• 35. CREATING TURNING POINTS FOR FLOOD DISASTER RESILIENCE  USING EDUCATIONAL SURGES CONTAINING THE PAST AND PRESENT LESSONS TO FOSTER AND ACCELERATE THE CREATION OF TURNING POINTS
  • 36. 2014--2020 IS A GOOD TIME FOR A GLOBAL SURGE IN EDUCATIONAL, TECHNICAL, HEALTH CARE, AND POLITICAL CAPACITY BUILDING IN ALL FIVE PILLARS OF COMMUNITY DISASTER RESILIENCE
  • 37. CREATING TURNING POINTS FOR FLOOD DISASTER RESILIENCE INTEGRATION OF SCIENTIFIC AND TECHNICAL SOLUTIONS WITH POLITICAL SOLUTIONS FOR POLICIES ON PREPAREDNESS, PROTECTION, EARLY WARNING, EMERGENCY RESPONSE, AND RECOVERY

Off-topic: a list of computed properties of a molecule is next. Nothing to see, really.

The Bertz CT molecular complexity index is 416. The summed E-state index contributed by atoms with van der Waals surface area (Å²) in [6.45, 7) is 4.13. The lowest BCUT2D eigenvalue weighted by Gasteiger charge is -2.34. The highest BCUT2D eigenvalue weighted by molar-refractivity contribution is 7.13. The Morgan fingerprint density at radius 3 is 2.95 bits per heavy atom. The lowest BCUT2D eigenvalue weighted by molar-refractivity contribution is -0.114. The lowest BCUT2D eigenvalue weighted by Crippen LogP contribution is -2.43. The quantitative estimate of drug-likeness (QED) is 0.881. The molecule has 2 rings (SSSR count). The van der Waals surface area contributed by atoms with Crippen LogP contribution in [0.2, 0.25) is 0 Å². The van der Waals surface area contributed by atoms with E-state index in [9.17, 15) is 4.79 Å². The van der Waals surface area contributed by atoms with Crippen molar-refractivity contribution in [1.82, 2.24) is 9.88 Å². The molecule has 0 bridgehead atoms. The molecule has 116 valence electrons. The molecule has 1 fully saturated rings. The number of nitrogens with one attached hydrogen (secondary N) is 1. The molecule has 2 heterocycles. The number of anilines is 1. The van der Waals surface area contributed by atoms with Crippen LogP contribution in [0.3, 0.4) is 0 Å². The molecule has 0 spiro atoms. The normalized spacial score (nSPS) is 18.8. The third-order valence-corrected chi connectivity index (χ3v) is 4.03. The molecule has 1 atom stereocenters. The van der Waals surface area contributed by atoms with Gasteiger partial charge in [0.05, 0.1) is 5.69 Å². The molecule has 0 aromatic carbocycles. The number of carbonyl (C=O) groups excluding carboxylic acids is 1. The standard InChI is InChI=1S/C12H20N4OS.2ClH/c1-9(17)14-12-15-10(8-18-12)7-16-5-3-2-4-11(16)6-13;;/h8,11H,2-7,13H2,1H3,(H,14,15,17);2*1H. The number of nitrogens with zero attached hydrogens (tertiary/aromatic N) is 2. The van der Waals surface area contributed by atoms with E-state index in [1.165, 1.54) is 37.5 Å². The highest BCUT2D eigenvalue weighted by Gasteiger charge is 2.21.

• 38. INTEGRATION OF TECHNICAL AND POLITICAL CONSIDERATIONS OPPORTUNITIES FOR TURNING POINTS: For Disaster Resilience on local, regional, national, and global scales THE KNOWLEDGE BASE Real and Near- Real Time Monitoring Hazard, Vulnerability and Risk Characterization Best Practices for Mitigation Adaptation and Monitoring Situation Data Bases APPLICATIONS EDUCATIONAL SURGES Relocation/Rerouting of Cities and City Lifelines Enlighten Communities on Their Risks Create a Hazard Zonation Map as a Policy Tool Implement Modern Codes and Lifeline Standards Cause & Effect Relationships Introduce New Technologies Anticipatory Actions for all Events and Situations Move Towards A Disaster Intelligent Community Interfaces with all Real- and Near Real-Time Sources Gateways to a Deeper Understanding Build Strategic Equity Through Disaster Scenarios Involve Partners in Turning Point Experimemts Multiply Capability by International Twinning Update Knowledge Bases After Each Disaster